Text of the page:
Welcome all, to the beginning of something (hopefully) great.
I am here to announce that the “post blog” button on this website has been found, and now we will be utilizing it! These will be semi-frequent, and hopefully will allow us to take you on our journey into our demo.
Progress has slowed a little as other projects steal our passion, but fret not! Tetraforce will not be left in the dusty “Godot projects” folder on some cluttered desktop. In fact, some new things have been added, with more on the way!
Now to answer the question, “What have they been doing?”
Magical incarnation of spells, skills, and advanced wizardry Joseph Manley is, without a doubt, working on automation of the back end. He has cleaned up a lot of background bugs and implemented fixes for Tetraforce specifically, and will be pushing them soon enough.
In his own words:
I recently ran into a challenge where an object that was animated using a tween required a visual effect that would be a frame by frame animation. The issue being that it required pixel perfect timing in order to line up with the object. The solution itself is fairly simple, but required some math.
The Tween interpolates 16px over 1 second of time, but also uses Ease In and Out, so the movement isn’t constant. So the easiest way to manage that was to record a gif of the animation and convert that gif into frame by frame. Thankfully when opening gifs in Photoshop it does just that. I was able to parse out the moment that I needed which was equivalent to 17 frames of animation. But with that same 17 frames you have to recreate the appropriate frame rate in order for the effect to line up accordingly. This calculation is easier in milliseconds, so 1000ms / 17 frames = 60ms/frame. (58.8 if we’re splitting hairs).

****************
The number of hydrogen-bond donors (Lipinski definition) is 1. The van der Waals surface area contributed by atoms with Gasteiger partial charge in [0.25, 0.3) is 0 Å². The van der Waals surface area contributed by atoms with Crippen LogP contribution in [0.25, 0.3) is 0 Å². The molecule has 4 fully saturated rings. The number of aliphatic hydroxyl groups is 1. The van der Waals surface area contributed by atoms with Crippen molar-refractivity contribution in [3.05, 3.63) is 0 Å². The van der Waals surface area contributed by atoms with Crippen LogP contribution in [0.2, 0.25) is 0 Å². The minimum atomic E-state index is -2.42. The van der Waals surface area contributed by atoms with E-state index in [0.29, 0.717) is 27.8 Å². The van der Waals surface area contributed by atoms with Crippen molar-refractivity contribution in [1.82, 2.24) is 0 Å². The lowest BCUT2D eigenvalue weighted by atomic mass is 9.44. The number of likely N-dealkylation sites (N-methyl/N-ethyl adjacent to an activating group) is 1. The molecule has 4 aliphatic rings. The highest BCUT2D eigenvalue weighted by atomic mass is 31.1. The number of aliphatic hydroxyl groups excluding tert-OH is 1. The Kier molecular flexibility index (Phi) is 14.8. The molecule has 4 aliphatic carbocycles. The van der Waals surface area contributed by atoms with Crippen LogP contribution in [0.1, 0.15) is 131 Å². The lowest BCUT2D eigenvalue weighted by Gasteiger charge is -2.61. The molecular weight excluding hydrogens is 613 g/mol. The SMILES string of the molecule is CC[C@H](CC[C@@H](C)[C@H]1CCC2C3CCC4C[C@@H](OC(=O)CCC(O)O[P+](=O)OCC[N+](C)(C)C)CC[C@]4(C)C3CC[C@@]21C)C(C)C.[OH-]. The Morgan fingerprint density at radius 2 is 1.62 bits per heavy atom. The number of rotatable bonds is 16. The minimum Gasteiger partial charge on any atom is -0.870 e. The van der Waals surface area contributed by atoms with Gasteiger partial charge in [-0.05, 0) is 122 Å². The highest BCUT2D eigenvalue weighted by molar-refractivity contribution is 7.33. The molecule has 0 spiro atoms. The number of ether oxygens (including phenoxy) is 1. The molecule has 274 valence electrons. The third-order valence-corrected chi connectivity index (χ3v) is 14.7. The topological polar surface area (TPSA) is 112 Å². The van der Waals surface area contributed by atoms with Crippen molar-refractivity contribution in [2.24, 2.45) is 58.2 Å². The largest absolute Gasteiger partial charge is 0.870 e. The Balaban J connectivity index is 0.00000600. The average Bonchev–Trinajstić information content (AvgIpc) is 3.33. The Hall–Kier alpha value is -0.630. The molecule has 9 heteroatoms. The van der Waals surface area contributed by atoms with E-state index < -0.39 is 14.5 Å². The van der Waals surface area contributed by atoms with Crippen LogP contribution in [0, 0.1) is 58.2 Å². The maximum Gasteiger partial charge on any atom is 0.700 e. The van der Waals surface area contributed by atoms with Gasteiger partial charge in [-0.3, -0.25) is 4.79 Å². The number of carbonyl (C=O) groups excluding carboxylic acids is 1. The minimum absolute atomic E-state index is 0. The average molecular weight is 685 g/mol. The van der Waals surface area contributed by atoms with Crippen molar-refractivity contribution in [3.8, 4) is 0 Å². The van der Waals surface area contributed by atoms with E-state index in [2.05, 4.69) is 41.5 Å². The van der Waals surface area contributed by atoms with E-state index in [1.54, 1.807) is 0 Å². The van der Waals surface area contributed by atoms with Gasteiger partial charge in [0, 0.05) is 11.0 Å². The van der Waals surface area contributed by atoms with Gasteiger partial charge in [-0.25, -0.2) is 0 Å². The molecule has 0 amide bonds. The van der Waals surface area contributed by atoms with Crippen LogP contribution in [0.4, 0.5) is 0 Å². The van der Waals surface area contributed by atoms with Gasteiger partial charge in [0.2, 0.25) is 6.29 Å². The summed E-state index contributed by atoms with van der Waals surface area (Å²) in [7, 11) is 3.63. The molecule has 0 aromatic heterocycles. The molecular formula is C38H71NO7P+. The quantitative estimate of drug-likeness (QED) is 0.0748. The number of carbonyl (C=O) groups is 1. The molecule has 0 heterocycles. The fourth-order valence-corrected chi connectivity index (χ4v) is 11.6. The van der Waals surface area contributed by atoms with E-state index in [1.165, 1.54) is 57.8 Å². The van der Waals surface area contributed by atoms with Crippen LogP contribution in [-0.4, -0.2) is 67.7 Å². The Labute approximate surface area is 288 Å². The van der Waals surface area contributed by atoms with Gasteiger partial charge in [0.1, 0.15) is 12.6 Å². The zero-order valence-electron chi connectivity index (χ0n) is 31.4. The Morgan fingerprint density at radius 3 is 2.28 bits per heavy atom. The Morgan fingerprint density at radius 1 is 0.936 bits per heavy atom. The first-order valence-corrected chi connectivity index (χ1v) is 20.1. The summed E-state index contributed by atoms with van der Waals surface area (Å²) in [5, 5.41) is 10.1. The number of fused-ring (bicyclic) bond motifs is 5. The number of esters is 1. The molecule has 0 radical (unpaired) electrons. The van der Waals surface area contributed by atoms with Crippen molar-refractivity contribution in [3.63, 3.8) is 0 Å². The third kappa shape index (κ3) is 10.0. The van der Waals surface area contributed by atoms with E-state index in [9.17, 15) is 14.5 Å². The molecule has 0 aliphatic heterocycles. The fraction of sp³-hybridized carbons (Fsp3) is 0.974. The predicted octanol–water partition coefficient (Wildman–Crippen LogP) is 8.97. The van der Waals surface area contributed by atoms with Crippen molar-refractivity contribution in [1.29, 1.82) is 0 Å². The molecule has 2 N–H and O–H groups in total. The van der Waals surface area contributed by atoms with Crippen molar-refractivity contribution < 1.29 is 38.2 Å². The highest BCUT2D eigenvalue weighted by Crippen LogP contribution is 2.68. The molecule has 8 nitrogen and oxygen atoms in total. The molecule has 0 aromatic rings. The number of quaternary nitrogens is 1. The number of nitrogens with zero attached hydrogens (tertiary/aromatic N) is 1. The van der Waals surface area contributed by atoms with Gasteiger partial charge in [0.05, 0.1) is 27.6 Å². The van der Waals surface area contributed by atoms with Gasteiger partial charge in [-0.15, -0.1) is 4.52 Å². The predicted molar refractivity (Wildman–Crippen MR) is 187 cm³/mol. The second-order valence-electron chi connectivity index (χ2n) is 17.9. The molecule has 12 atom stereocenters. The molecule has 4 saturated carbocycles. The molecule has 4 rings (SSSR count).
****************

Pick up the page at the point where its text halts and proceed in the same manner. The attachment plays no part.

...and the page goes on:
After that it’s just a matter of setting up the animation in an overlay and the result shows for itself: This knowledge can be scaled up for any time based animation vs. frame by frame and can be used in much more complex situations. Using a gif is an easy way to have a recreation of the moment at hand and work with an overlay effect in the art program itself. That way you minimize the amount of trial and error of running the game every time you make a change.
I think the result came out great, and I am sure we will go forward with this method, as it allows for a lot more flexibility. This said, I imagine this information could be useful to animators finding themselves in the same predicament.
In addition to all that progress the future holds more to come. Off of the top of my head the following need to be implemented before we can call this a “complete” demo.
- Dungeon elements for puzzles need to be added
- Enemy Rooms
- Mini bosses for the shrine and dungeon itself
- Main boss for the dungeon
- A place to spend those hard earned tetrans (a shop)